To adequately describe the sense of style and verve that characterizes an outfitter like New & Lingwood is to try to articulate Plato’s theory of Recollection to a child. The house’s name is steeped in some of the most colourful, eccentric and urbane English sartorial tradition it is possible to conceive – it is arguably the most aristocratic retreat of British gentlemen’s outfitting and one of the most stunningly individualistic haberdashers on the planet.
The house is well over 150 years old, founded in 1865 by one miss Elizabeth New and Mr Samuel Lingwood, a couple with aspirations to open a haberdashery of the highest order – charmingly, they married once the store was opened. The firm was founded in Eton to principally serve the scholars of Eton College and soon gained a reputation for dressing gentlemen of taste and perspicacity. Indeed, the house’s role as the exclusive outfitter to the gentlemen of Eton has remained a key part of its role right into the present day and New & Lingwood can claim to have dressed four or five generations of the same Etonian families in some cases, a testimony to its very particular strand of sartorialism and elevated standards of service.
Indeed, the Etonian link is an important part of just what makes the house such a colourful emporium today. As Simon Maloney, the House’s Product & Marketing Director explains “as a supplier of uniform to Eton College since its founding, New & Lingwood’s identity has been inspired by the college’s inventive use of colour, using it as inspiration for its eclectic collections, helping us to stand apart from the crowd.” And stand apart the house does, particularly on Jermyn Street, where New & Lingwood have had a shop since 1922. The early 20s was a good time for the house to open-shop in the big smoke, and before too long New & Lingwood was being asked for by name by the bright young things of Jazz Age London. A sense of confidence, dandyism and the Art Deco are still present in the house’s designs today, whether in their imposing ‘British Warm’ overcoats, tartan trews, loud socks or Fox Brothers’ flannel suiting.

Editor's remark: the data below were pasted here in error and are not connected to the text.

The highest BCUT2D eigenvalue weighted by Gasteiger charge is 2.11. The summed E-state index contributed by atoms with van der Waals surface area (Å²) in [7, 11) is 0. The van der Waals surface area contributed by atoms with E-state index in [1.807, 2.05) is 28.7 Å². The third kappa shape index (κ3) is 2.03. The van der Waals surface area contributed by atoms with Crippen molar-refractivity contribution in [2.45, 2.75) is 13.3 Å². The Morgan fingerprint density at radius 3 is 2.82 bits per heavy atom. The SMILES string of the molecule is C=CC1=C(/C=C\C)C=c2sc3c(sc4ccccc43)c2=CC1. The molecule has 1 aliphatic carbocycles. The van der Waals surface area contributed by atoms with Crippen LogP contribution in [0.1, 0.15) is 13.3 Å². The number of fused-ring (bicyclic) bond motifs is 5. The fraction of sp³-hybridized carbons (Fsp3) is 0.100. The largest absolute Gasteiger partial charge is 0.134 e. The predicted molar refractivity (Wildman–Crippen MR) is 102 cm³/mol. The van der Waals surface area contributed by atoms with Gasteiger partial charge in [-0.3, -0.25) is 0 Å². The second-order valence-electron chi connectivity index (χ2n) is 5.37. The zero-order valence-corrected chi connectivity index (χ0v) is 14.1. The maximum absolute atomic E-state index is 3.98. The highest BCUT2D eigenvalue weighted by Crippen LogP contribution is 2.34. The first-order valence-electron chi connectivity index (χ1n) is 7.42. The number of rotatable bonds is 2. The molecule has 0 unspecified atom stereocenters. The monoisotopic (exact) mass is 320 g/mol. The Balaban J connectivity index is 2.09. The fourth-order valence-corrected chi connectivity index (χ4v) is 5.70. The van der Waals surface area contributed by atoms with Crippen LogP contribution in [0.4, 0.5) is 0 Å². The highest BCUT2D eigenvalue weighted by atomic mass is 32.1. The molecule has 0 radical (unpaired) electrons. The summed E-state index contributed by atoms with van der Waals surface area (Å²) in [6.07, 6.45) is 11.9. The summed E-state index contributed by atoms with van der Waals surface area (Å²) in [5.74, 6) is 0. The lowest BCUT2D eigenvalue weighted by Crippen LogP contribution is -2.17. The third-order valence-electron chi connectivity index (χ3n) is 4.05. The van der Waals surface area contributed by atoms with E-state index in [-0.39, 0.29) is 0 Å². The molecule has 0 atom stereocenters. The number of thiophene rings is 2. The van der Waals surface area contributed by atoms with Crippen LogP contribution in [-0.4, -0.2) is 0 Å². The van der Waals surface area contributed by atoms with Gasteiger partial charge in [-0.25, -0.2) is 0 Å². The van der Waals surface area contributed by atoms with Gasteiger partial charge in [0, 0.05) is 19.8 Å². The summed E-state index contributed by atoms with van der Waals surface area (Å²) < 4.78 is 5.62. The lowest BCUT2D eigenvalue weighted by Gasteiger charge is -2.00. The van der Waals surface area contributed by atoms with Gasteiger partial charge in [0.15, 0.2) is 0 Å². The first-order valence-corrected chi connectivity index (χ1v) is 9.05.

The New & Lingwood shop is of course in fact two shops, one is the two-story outfitters on the left hand side of Piccadilly Arcade and the other is directly across the arcade on the right. It is here when one can find the most aristocratic element of New & Lingwood’s offering, the handmade English silk jacquard dressing gown. They have long been a signature of the house, utterly rakish visions of intricately designed colour and swirling pattern, destined to transform the eveningwear of tasteful men far and wide, all cut in some of the finest English silks on the planet. It is only natural then, that The Rake should partner with the house to bring readers three of our own takes on the iconic New & Lingwood dressing gown.